"In turn, the Eagle Booster Club presented gifts to the coaches: checks, ranging from $1,500 for the varsity coaches to $400 for B Team assistants like Tommy Morris, who was only a couple of years out of Abilene Christian College. It didn’t sound like much, but $400 put a big grin on the faces of assistants like Morris, whose annual salary was $3,500.

"The Booster Club had a gift for the head coach as well. Moser was presented the keys to a new 1954 Buick."

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December 20, 2009

The state championship feeling

Abilene High won a Texas state football championship last night, beating two-time defending state champion Katy High, 28-17, at the Alamodome in San Antonio. I listened to the game on the radio, just like I listened in 1954 when Abilene beat Houston's Austin High, 14-7, in Houston. Only in 2009, I listened to an audio feed over the Internet that could be heard globally by anyone with an Internet connection. With the Internet, there is no more local news.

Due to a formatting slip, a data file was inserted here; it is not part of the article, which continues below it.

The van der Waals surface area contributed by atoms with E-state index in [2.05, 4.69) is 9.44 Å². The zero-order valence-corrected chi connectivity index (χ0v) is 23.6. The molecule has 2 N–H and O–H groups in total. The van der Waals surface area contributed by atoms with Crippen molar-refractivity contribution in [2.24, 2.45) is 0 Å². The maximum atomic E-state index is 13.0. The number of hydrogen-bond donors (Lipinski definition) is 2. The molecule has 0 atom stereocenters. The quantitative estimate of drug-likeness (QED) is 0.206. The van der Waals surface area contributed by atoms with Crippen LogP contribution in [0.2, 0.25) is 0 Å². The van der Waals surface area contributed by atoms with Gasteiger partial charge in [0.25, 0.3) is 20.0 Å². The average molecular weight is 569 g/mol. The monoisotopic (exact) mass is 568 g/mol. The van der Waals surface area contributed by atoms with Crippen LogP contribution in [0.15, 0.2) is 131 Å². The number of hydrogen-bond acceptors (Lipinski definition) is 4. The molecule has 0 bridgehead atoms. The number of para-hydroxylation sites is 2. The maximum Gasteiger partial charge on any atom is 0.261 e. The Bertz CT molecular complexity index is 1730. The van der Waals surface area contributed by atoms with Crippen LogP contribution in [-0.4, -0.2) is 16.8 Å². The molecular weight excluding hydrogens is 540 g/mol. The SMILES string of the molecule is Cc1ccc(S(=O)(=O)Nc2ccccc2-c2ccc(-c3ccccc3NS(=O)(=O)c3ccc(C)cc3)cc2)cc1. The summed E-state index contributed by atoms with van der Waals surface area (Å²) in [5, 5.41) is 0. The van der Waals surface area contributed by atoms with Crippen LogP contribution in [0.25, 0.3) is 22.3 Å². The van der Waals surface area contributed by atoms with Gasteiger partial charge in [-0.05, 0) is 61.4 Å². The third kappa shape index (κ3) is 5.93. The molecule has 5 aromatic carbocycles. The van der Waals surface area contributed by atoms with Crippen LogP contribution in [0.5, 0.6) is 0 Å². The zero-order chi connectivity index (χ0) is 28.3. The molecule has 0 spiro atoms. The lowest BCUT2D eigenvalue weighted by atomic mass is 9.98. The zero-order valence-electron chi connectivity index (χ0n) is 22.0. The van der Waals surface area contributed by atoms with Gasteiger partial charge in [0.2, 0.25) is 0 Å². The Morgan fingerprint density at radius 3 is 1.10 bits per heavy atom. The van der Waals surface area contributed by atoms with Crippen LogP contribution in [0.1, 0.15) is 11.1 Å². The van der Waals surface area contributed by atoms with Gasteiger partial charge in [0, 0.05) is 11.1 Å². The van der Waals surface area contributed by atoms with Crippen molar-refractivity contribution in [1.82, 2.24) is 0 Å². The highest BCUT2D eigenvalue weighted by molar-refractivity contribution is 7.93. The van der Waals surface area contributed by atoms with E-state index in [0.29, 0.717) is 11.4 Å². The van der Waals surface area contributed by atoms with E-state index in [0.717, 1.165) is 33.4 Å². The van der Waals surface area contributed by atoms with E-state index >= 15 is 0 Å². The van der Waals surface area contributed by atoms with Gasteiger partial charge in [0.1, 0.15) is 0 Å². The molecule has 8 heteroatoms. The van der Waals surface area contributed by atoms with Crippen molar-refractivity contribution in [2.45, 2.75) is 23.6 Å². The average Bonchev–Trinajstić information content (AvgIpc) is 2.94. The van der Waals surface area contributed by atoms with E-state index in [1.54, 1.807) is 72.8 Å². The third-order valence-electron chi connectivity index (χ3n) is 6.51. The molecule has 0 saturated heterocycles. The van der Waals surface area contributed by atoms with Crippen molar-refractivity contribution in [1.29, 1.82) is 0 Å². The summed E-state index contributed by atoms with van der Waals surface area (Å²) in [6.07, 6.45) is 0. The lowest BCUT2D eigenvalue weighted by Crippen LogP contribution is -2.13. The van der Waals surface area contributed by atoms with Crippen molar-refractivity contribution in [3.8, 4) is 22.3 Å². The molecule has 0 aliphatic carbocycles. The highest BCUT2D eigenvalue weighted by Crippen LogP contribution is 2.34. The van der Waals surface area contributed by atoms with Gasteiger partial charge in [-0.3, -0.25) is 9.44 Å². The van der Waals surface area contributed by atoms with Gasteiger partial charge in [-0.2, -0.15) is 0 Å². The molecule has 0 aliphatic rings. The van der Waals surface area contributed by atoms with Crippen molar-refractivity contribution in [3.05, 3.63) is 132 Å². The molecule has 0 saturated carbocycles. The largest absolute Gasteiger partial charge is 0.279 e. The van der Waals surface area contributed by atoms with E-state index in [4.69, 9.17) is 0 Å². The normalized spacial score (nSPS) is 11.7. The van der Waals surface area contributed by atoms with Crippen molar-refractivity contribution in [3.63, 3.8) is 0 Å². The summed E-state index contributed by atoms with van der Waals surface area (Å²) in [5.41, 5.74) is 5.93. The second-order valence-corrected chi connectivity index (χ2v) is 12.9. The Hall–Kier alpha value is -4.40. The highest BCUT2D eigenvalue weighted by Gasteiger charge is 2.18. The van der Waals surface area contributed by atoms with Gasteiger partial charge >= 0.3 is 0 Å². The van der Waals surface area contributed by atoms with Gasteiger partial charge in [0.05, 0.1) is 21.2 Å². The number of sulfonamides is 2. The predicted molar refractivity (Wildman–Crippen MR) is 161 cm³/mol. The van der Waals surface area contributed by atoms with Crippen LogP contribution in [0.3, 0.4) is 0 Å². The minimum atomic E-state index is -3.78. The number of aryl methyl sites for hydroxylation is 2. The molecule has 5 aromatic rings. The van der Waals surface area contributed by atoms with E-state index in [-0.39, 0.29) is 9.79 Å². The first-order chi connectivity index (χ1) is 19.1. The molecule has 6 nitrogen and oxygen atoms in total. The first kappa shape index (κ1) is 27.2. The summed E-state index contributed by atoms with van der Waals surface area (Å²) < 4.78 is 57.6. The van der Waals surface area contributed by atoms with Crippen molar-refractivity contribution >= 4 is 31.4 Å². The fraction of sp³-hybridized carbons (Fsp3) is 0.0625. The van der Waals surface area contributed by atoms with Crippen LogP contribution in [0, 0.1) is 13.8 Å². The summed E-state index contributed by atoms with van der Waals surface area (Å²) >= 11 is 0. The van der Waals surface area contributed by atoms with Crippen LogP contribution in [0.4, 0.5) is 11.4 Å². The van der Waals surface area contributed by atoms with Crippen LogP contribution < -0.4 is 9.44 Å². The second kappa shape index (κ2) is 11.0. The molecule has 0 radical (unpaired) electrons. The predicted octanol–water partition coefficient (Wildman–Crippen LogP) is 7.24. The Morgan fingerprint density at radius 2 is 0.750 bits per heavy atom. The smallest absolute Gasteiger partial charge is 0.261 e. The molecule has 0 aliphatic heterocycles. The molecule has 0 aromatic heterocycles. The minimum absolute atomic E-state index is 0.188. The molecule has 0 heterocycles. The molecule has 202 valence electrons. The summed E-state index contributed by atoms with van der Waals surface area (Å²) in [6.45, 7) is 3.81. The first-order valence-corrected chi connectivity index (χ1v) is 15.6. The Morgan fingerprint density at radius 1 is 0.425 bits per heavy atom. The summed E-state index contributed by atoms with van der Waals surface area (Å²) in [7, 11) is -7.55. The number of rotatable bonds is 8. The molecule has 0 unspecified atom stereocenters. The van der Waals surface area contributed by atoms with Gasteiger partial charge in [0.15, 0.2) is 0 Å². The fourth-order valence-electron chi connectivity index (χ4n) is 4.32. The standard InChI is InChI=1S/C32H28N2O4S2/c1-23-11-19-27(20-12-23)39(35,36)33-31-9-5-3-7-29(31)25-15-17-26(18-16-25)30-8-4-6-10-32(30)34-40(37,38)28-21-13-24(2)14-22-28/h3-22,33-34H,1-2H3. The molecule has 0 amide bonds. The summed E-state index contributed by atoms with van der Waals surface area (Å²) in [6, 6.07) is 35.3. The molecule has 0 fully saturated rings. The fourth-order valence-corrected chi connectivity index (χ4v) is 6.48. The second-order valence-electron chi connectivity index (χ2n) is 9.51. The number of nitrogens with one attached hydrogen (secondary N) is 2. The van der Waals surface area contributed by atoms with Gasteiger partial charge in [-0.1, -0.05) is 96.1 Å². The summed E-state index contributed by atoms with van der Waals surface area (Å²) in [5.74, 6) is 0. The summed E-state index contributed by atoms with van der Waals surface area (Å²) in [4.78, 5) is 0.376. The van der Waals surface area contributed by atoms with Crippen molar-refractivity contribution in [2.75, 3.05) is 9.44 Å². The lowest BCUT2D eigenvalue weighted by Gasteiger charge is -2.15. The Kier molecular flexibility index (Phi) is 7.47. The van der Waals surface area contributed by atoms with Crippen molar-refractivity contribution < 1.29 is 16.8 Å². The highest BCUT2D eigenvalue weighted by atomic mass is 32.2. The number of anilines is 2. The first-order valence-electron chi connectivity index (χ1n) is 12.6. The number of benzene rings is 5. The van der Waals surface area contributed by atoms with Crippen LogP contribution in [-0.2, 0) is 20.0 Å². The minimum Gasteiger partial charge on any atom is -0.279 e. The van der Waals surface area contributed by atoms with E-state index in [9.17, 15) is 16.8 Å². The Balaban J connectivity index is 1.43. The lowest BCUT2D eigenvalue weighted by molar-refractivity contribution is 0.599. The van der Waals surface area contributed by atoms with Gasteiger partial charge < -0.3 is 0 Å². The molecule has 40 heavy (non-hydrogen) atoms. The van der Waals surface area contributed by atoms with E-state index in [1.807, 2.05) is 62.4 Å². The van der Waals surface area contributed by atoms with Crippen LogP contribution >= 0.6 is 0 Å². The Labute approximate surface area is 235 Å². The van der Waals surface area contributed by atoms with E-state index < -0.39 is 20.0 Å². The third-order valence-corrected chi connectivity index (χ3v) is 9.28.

How does it feel, in the locker room, or on the ride home, after winning a state championship? According to H.P. Hawkins, it's something you never forget . . .

Dec. 18, 1954, Abilene 14, Houston Stephen F. Austin 7

"That morning, at 11 a.m. before the 2 p.m. kickoff, the Eagles had gathered in their hotel for their pre-game meal of dry roast beef, a dry baked potato and dry toast. Now, as state champions, they ate what they wanted in a private room in a restaurant.

"It was all our teammates and coaches alone in one room together,” Hawkins said. “There was a feeling of happiness, of closeness, and of accomplishment that I will never forget.” Twyman Ash had in his possession the game ball. In the locker room he had approached Moser with it. 'Coach,' Ash said, 'you take it.'

" 'No, sir,' said Moser. 'You boys earned it.' So Ash, who had three catches in the winning drive, carried the ball home. At 7:30, the Eagles boarded their chartered Martin 202 for the flight back to Abilene. Waiting for them at the airport that night was a crowd of 3,000 people.

"The crowd started building about 8 p.m. when radio stations said the team plane was due about 9:30 p.m. The crowd overflowed the airport lobby area onto the tarmac and grassy areas around the terminal building. It was cold, but nobody cared.

"The crowd got to cheer twice. A shout went up as an airliner’s lights appeared, on approach. The plane landed and taxied back to the terminal and the crowd roared. But it was a plane chartered by Eagle fans for the Houston trip who nevertheless hugely enjoyed their reception.